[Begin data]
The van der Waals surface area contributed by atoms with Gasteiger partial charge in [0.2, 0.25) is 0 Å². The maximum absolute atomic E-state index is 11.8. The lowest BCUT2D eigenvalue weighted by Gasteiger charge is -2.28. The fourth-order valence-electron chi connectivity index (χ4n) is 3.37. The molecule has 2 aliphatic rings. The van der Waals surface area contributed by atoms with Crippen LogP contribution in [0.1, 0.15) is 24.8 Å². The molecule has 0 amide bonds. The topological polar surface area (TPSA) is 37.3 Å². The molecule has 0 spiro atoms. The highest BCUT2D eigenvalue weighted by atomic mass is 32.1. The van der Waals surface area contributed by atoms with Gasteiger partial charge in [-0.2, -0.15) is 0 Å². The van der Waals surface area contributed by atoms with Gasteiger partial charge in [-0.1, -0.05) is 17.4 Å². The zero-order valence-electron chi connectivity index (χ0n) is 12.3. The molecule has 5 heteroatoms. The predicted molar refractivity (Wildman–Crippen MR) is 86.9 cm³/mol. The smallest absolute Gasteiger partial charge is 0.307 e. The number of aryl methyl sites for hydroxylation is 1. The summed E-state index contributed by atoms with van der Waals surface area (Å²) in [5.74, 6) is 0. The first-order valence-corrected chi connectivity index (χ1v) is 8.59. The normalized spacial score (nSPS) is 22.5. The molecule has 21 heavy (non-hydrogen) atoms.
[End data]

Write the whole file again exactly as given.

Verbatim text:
The van der Waals surface area contributed by atoms with Gasteiger partial charge in [0.2, 0.25) is 0 Å². The maximum absolute atomic E-state index is 11.8. The lowest BCUT2D eigenvalue weighted by Gasteiger charge is -2.28. The fourth-order valence-electron chi connectivity index (χ4n) is 3.37. The molecule has 2 aliphatic rings. The van der Waals surface area contributed by atoms with Crippen LogP contribution in [0.1, 0.15) is 24.8 Å². The molecule has 0 amide bonds. The topological polar surface area (TPSA) is 37.3 Å². The molecule has 0 spiro atoms. The highest BCUT2D eigenvalue weighted by atomic mass is 32.1. The van der Waals surface area contributed by atoms with Gasteiger partial charge in [-0.2, -0.15) is 0 Å². The van der Waals surface area contributed by atoms with Gasteiger partial charge in [-0.1, -0.05) is 17.4 Å². The zero-order valence-electron chi connectivity index (χ0n) is 12.3. The molecule has 5 heteroatoms. The predicted molar refractivity (Wildman–Crippen MR) is 86.9 cm³/mol. The smallest absolute Gasteiger partial charge is 0.307 e. The number of aryl methyl sites for hydroxylation is 1. The summed E-state index contributed by atoms with van der Waals surface area (Å²) in [5.74, 6) is 0. The first-order valence-corrected chi connectivity index (χ1v) is 8.59. The normalized spacial score (nSPS) is 22.5. The molecule has 21 heavy (non-hydrogen) atoms.